On 11 December 2009, the U.S. Food and Drug Administration (FDA) announced approval of a generic version of Aricept (donepezil hydrochloride), one of the first prescription drugs to be marketed for the treatment of mild to moderate Alzheimer disease. The agency’s blessing went to Mutual Pharmaceuticals of Philadelphia, which plans to start marketing generic pills in a little under a year. The patent on Aricept, held by Eisai, expires 25 November 2010.
The new approval is for donepezil pills that dissolve on the tongue, a plus for seniors who have trouble swallowing. Another plus is that the arrival of a generic usually heralds a drop in the cost of the prescription drug. For AD patients who pay out of pocket or who have high prescription co-pays, this may be welcome news. How soon price reductions may be realized is not clear, however. According to data from the FDA, meaningful cost savings (approximately 50 percent) typically happen when two or more generics enter the fray. Teva, an Israeli purveyor of generic drugs, was tentatively given approval by the FDA for its generic donepezil in January 2008, but wound up in court when Eisai sued to prevent the company from marketing the drug until an extension on Eisai’s original patent had expired. Teva had asserted that the Eisai patent was unenforceable. Eisai won a court injunction in March 2008 (see related Wall Street Journal article). It is not clear if Teva plans to market its generic once Eisai’s patent expires.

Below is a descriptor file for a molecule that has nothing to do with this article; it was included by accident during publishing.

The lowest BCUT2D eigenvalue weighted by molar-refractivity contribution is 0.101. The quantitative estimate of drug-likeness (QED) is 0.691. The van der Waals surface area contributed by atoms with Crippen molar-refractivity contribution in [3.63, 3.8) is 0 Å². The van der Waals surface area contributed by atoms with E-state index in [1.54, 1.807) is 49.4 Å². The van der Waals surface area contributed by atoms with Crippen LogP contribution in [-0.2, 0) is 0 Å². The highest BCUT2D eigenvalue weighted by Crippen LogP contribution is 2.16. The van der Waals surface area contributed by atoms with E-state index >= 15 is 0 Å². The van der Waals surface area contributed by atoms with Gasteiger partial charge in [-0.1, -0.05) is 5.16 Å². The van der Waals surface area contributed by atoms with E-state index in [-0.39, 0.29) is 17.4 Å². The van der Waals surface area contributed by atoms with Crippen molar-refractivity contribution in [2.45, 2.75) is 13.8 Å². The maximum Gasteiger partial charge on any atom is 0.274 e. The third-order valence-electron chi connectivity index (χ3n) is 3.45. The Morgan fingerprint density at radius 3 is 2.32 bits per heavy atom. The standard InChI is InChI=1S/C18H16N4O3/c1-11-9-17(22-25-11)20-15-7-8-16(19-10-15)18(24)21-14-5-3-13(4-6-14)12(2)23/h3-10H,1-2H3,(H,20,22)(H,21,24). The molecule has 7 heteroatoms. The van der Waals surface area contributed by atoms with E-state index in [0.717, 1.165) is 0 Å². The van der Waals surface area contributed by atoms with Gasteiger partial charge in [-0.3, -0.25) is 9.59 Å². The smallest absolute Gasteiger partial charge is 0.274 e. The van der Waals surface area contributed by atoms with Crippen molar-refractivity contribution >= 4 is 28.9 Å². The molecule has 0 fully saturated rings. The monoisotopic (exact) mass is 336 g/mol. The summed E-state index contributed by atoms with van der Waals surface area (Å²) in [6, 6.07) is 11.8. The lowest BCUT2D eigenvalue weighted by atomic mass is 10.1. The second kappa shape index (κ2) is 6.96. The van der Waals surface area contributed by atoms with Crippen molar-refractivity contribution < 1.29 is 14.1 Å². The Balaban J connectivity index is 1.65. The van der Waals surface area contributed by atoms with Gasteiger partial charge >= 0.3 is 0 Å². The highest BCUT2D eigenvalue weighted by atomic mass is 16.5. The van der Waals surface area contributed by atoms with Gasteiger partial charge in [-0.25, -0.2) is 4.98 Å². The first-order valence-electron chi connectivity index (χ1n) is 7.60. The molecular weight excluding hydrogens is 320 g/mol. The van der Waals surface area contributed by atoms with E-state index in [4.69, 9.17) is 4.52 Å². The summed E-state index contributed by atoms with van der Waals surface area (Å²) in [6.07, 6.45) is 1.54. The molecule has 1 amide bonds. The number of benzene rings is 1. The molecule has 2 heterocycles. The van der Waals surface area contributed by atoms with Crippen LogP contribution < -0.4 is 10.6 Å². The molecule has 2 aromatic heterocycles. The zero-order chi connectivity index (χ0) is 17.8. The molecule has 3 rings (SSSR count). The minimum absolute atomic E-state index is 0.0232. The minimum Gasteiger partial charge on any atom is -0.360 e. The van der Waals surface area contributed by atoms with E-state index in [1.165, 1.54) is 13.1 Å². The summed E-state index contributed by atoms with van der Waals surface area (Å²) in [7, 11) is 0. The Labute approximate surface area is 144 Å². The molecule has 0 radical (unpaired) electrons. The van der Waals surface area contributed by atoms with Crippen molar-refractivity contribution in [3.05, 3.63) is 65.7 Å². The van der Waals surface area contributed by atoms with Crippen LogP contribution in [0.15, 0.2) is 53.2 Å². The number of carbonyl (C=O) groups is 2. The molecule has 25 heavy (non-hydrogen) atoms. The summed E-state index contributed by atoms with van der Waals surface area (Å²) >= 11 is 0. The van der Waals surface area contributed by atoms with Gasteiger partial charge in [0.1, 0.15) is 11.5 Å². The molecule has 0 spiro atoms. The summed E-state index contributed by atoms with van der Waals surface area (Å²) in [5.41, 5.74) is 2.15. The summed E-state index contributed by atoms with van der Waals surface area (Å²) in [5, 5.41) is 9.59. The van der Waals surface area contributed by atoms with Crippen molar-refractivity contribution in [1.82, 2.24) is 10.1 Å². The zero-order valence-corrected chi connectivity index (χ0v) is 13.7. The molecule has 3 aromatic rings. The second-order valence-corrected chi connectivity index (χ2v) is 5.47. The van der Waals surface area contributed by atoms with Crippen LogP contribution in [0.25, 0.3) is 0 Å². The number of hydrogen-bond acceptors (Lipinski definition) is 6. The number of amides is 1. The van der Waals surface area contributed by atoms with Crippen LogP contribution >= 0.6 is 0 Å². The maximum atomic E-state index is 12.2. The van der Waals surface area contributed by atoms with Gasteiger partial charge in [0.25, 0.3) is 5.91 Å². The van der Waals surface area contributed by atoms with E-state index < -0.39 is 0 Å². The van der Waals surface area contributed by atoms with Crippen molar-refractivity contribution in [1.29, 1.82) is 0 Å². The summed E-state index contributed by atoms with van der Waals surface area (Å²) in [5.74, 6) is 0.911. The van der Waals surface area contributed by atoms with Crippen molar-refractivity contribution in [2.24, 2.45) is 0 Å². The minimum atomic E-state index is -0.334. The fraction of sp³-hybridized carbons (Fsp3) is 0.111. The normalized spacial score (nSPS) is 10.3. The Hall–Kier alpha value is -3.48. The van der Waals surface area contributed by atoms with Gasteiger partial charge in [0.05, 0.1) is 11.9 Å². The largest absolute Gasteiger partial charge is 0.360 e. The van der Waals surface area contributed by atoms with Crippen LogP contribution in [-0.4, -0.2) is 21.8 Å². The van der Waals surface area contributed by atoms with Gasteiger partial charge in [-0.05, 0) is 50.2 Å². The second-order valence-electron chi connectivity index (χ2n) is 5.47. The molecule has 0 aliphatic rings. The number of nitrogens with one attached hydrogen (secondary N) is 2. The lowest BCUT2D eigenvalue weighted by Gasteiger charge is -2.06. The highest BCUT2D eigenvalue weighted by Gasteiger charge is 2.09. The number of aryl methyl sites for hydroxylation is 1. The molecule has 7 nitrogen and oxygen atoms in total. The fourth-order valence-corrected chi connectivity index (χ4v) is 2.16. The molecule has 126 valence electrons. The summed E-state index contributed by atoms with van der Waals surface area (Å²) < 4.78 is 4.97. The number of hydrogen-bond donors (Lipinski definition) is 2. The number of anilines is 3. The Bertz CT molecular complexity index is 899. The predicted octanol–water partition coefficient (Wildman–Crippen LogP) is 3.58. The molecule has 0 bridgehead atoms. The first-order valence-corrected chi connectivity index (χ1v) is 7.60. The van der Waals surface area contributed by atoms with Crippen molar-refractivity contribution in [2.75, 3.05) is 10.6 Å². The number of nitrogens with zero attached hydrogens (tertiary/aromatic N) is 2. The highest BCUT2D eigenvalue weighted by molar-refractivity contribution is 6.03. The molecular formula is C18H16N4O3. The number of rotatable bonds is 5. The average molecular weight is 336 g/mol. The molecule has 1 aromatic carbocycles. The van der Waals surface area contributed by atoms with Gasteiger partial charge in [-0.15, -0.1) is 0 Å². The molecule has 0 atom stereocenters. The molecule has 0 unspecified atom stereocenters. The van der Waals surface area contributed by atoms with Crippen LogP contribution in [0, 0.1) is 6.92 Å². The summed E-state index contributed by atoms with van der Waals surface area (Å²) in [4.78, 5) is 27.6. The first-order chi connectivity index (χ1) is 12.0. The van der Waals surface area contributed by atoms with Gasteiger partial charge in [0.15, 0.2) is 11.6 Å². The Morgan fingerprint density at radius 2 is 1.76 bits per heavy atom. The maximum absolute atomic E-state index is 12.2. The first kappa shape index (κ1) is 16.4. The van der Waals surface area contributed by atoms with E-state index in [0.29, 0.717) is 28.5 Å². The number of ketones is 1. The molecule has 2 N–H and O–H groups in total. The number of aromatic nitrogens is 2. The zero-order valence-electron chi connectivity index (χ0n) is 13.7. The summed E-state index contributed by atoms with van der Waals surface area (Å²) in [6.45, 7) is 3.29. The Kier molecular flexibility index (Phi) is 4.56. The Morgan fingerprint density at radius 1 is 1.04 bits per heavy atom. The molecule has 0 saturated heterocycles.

Aricept accounted for one-third of Eisai’s total sales in 2009. In Japan the company has launched an oral jelly version of the drug also designed to circumvent the problem some patients have with swallowing. In the U.S. they have filed a New Drug Application with the FDA for an extended release version of the drug for the treatment of moderate to severe AD. The extended release tablets (23 mg) will be tested head-to-head against the regular 10 mg tablets in an upcoming clinical trial. Mutual Pharmaceuticals’ generic drug will come in the standard 5 and 10 mg doses.—Tom Fagan.
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